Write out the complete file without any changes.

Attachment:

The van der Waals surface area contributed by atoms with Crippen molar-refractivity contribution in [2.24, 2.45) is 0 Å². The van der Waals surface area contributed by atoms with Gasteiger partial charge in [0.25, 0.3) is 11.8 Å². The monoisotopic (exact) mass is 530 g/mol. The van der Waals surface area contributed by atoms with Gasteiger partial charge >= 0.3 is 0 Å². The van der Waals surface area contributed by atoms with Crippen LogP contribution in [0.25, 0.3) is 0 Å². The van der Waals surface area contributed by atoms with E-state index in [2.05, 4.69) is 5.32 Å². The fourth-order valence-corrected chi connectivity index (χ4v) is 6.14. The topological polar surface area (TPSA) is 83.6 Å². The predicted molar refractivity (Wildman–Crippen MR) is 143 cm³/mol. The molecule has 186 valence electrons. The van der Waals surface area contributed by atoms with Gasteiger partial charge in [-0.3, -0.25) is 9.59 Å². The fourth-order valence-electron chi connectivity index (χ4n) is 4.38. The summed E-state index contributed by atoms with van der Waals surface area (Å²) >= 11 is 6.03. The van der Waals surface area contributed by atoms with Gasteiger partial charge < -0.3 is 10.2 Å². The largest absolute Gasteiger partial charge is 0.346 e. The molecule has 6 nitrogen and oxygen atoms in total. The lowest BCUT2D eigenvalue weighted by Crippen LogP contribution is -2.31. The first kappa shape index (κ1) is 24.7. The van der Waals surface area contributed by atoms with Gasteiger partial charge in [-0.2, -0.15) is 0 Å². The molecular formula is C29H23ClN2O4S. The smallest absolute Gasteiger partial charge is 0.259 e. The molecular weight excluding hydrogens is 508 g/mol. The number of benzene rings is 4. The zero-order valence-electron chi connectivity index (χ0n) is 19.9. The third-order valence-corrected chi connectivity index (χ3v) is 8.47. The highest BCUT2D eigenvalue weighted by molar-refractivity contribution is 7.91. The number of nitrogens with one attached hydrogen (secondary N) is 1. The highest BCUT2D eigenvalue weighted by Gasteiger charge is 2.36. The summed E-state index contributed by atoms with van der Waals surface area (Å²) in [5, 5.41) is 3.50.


The van der Waals surface area contributed by atoms with Crippen molar-refractivity contribution in [2.24, 2.45) is 0 Å². The van der Waals surface area contributed by atoms with Gasteiger partial charge in [0.25, 0.3) is 11.8 Å². The monoisotopic (exact) mass is 530 g/mol. The van der Waals surface area contributed by atoms with Gasteiger partial charge >= 0.3 is 0 Å². The van der Waals surface area contributed by atoms with Crippen LogP contribution in [0.25, 0.3) is 0 Å². The van der Waals surface area contributed by atoms with E-state index in [2.05, 4.69) is 5.32 Å². The fourth-order valence-corrected chi connectivity index (χ4v) is 6.14. The topological polar surface area (TPSA) is 83.6 Å². The predicted molar refractivity (Wildman–Crippen MR) is 143 cm³/mol. The molecule has 186 valence electrons. The van der Waals surface area contributed by atoms with Gasteiger partial charge in [-0.3, -0.25) is 9.59 Å². The fourth-order valence-electron chi connectivity index (χ4n) is 4.38. The summed E-state index contributed by atoms with van der Waals surface area (Å²) >= 11 is 6.03. The van der Waals surface area contributed by atoms with Gasteiger partial charge < -0.3 is 10.2 Å². The largest absolute Gasteiger partial charge is 0.346 e. The molecule has 6 nitrogen and oxygen atoms in total. The lowest BCUT2D eigenvalue weighted by Crippen LogP contribution is -2.31. The first kappa shape index (κ1) is 24.7. The van der Waals surface area contributed by atoms with Gasteiger partial charge in [-0.2, -0.15) is 0 Å². The molecular formula is C29H23ClN2O4S. The smallest absolute Gasteiger partial charge is 0.259 e. The molecular weight excluding hydrogens is 508 g/mol. The number of benzene rings is 4. The zero-order valence-electron chi connectivity index (χ0n) is 19.9. The third-order valence-corrected chi connectivity index (χ3v) is 8.47. The highest BCUT2D eigenvalue weighted by molar-refractivity contribution is 7.91. The number of nitrogens with one attached hydrogen (secondary N) is 1. The highest BCUT2D eigenvalue weighted by Gasteiger charge is 2.36. The summed E-state index contributed by atoms with van der Waals surface area (Å²) in [5, 5.41) is 3.50.